|Zavoj Lake |
|Location||Pirot District, Serbia|
|Primary inflows||Visočica River|
|Primary outflows||Visočica River|
|Catchment area||584 km2 (225 sq mi)|
|Basin countries||Serbia, Bulgaria|
|Max. length||16.35 km (10.16 mi)|
|Surface area||5.53 km2 (2.14 sq mi)|
|Max. depth||80 m (260 ft)|
|Water volume||170 million cubic metres (140,000 acre⋅ft)|
|Shore length1||40 km (25 mi)|
|Surface elevation||612 m (2,008 ft)|
|Settlements||Novi Zavoj, Velika Lukanja, Pakleštica|
|1 Shore length is not a well-defined measure.|
Zavoj Lake (Serbian: Завојско језеро, Zavojsko jezero) is an artificial lake in eastern Serbia, on the Visočica River. It was created in 1963 after a major landslide which dammed the river and the natural dam was later replaced with a hydroelectric dam "Zavoj".
Lake Zavoj is located in eastern Serbia, in the northern part of the Visok region, close to the Serbian-Bulgarian border. Lake is in the valley of the Visočica River which is both its major tributary and outflow, between the mountains of Stara Planina on the north and Vidlič on the south. Lake is located 16 km (9.9 mi) north of the town of Pirot, close to the Visočica mouth into the Temštica river and is not well connected with the rest of Serbia. Settlements in the vicinity of the lake, which is among the least populated in the entire Serbia, include Novi Zavoj, Velika Lukanja and Pakleštica.
On February 25, 1963 a huge landslide from the sunny side of the Stara Planina rushed into the valley of the Visočica River and dammed a river creating a natural earth dam which was 500 meters (1,600 ft) long and 50 meters (160 ft) high. Reservoir was created behind the dam, flooding the village of Zavoj. This original natural lake was dried, the natural dam was consolidated and the artificial lake was recreated, this time as a reservoir for the hydroelectric power plant "Zavoj". The village of Novi Zavoj was built on the higher ground instead of the flooded old village of Zavoj.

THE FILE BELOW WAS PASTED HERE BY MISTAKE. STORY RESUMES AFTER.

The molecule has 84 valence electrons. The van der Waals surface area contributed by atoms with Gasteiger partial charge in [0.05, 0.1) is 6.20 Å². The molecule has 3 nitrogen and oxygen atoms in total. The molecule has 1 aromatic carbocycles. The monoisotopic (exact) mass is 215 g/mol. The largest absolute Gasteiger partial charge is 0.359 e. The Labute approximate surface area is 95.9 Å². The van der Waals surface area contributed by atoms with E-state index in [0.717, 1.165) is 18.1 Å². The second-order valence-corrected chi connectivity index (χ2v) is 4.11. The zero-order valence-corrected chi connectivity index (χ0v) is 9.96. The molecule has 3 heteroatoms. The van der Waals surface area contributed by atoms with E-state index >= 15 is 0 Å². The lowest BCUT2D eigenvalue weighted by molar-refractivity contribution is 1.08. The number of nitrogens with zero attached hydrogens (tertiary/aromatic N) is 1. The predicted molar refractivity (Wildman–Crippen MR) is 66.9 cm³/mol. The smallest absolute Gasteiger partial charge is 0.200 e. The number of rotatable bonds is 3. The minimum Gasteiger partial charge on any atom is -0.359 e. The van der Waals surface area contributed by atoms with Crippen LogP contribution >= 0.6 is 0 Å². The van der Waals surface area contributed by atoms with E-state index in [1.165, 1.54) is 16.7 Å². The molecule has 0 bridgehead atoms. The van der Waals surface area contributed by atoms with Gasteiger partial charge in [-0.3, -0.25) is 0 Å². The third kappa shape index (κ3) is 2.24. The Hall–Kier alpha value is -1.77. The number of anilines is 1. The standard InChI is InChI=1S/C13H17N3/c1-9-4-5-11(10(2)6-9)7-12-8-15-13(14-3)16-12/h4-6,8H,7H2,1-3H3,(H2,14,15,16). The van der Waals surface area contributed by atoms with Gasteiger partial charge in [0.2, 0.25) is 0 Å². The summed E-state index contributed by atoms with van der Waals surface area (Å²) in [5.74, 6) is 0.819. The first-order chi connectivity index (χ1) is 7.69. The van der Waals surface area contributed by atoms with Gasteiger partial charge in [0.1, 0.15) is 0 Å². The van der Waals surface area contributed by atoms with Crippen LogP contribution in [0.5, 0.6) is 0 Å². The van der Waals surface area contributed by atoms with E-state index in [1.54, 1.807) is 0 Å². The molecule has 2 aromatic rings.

Immediately after the dam was finished, Serbian government began a project of conducting waters from Temštica's upper course (Toplodolska reka) into the lake. Project was continued in the early 2000s but the local population in the watershed of Temštica protested claiming that over 80% of the water was already taken out of their river and that further catchment of the water from it would result in an ecological catastrophe, especially in the canyon of Temštica popularly called "Little Colorado". As a result of this, municipality of Pirot officially opposed the government's decision in 2004 and 2006, but the government insisted on continuing the project. In protest, population of the village of Temska boycotted the Serbian parliamentary elections in January 2007.
The site, located at an elevation of 700–750 meters (2,300–2,460 ft), has been discovered in 2004 and the preliminary research began in 2005 with the help of German paleobiologists from Freiburg. In the Upper Triassic, 230 to 200 million years ago, the area was a shallow, ending part of the large tropical sea, the Tethys Ocean. The mud and sediments petrified in the form of plates which are rich in remains of mollusk shells (which have been found on the slopes of the Stara Planina at over 1,440 meters or 4,720 feet), sea worms, snails and other marine animals (sea crocodiles, sharks, giant mollusks) with indications that fossils of the dinosaurs can be found also. In some sections, Triassic sediments are over 7 meters (23 ft) deep.
|Wikimedia Commons has media related to Zavoj Lake.|
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- Jovan Đ. Marković (1990). Enciklopedijski geografski leksikon Jugoslavije (in Serbo-Croatian). Sarajevo: Svjetlost. ISBN 86-01-02651-6.
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